body of the unfortunate man. Mr. Henry Eastman was elected foreman of
the jury; and, when the body had been viewed, the Coroner took the
John Harvey deposed: I am a son of the deceased. I assisted my father
in his business, and reside in Tower Hamlets. He was fifty years of age.
He had complained of pains in the head some time before his death,
though otherwise his health has been very good. He was not a very sober
man. He died suddenly on Saturday night last, without previously
complaining of any illness. He had his supper about nine o'clock. I was
present at the time. I don't think he drank anything; but I saw him eat
six or seven mussels. He did not say where he had got them from. They
were black mussels. No one else ate any of the mussels. Soon after the
deceased had finished his supper he wanted to go out to get a glass of
beer; but I endeavoured to persuade him not to go, and wanted him to go
to bed. He would not go, however, and threw himself back in his chair,
supporting his head by placing his elbow on one of the arms of the
chair. He often sat in this position for hours together. I afterwards
had my supper; and my father still remaining in the same position I went
out to get a glass of porter. While I was at the public-house my sister
came to call me, telling me that my father had fallen out of his chair.
I went home with her, and found him lying on the ground snoring. When I
got in, he got up off the floor and sat down in his chair again, I
thought he was all right then, so I went up stairs to bed, telling my
sister to call me if my father made any more noise. I had not been in my
bedroom more than five minutes, when my sister called me again, and I
went down immediately. The deceased was then sitting in his chair as I
had left him, but he had ceased snoring. After sitting by him some few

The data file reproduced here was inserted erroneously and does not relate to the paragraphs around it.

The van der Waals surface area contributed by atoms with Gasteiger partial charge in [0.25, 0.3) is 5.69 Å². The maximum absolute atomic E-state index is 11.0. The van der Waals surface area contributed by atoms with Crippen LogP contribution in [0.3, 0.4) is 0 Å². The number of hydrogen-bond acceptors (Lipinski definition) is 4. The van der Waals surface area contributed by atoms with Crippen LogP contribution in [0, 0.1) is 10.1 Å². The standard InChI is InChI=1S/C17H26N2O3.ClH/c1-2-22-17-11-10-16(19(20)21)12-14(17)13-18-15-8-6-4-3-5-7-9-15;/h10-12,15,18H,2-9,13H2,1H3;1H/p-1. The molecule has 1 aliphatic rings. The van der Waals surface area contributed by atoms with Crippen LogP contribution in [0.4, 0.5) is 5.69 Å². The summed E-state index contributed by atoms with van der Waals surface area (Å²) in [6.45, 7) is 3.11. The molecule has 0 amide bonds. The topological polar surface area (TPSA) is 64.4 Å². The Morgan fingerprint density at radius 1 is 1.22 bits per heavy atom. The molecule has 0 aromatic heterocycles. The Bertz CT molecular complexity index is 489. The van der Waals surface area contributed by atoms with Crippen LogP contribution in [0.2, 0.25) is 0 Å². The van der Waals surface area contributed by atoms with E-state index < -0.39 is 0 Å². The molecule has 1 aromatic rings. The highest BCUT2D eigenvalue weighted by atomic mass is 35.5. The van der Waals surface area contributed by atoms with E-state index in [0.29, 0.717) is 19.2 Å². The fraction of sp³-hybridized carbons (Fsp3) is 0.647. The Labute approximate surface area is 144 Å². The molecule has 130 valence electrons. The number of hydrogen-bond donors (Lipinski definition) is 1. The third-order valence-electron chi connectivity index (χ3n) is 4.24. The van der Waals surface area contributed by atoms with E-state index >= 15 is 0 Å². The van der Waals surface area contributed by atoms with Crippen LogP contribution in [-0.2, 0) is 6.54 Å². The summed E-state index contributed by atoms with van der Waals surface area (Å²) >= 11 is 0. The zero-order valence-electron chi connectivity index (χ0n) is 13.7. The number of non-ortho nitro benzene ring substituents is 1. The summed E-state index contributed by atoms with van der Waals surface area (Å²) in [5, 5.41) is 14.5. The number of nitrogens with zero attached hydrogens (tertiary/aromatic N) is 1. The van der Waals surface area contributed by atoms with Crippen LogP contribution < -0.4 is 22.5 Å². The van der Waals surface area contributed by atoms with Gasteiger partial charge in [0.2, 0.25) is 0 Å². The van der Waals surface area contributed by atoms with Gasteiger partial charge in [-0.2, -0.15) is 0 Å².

minutes, I became alarmed at the appearance, and thought I had better
get medical advice. I therefore sent for Mr. Walter. He soon came, and
having ordered deceased to be laid on the ground, remained in the house
from half-past ten till half-past twelve, when he pronounced the
deceased to be dead. I think my father had been drinking during the
By the Coroner: I had brought home some scallops for our supper; but
he did not eat any.
Clement Walter deposed: I am a surgeon residing and practising in
Dover. On Saturday evening I was called to Tower Hamlets to see the
deceased, Henry Harvey. When I arrived at his house I found him in the
position described by the last witness. He was then senseless, and to
all appearances dead. There was nothing in his appearance indicating
that he had died of any particular disease, and I must decline to give
any opinion as to the cause of his death.
After some deliberation on the evidence of Mr. Walter, the jury
considered a post mortem examination necessary, and in order to
give Mr. Walter an opportunity of making one, the enquiry was adjourned
for a few hours.
The jour having re-assembled at eight o'clock, Mr. Walter gave the
following additional evidence.
I have made a post mortem examination, and have found all the
organs of the deceased's body very much diseased. The heart and its
valves were particularly unhealthy. I think there can be no doubt that
the deceased died from disease of the heart, accelerated by distension
of the stomach, this causing pressure upon the heart and thereby
inducing fatal syncope. The deceased's stomach was very much overloaded,
and, judging from the state in which I found the body, the deceased was
liable to death at any moment from any exciting cause.
The Coroner briefly summed up, and the jury returned a verdict, "That
the deceased died from disease of the heart, brought on through natural
From the Dover Express and East Kent News, Friday 5 September, 1873.
The license of the “Coach and Horses,” Tower hamlets, was transferred to
Thomas Matcham, a fruiterer, the applicant promising that his wife, who
was 32 years of age, would attend the business in his absence.
From the Dover Express and East Kent News, Friday, 21 May, 1875. Price 1d.
DROWNED IN A WELL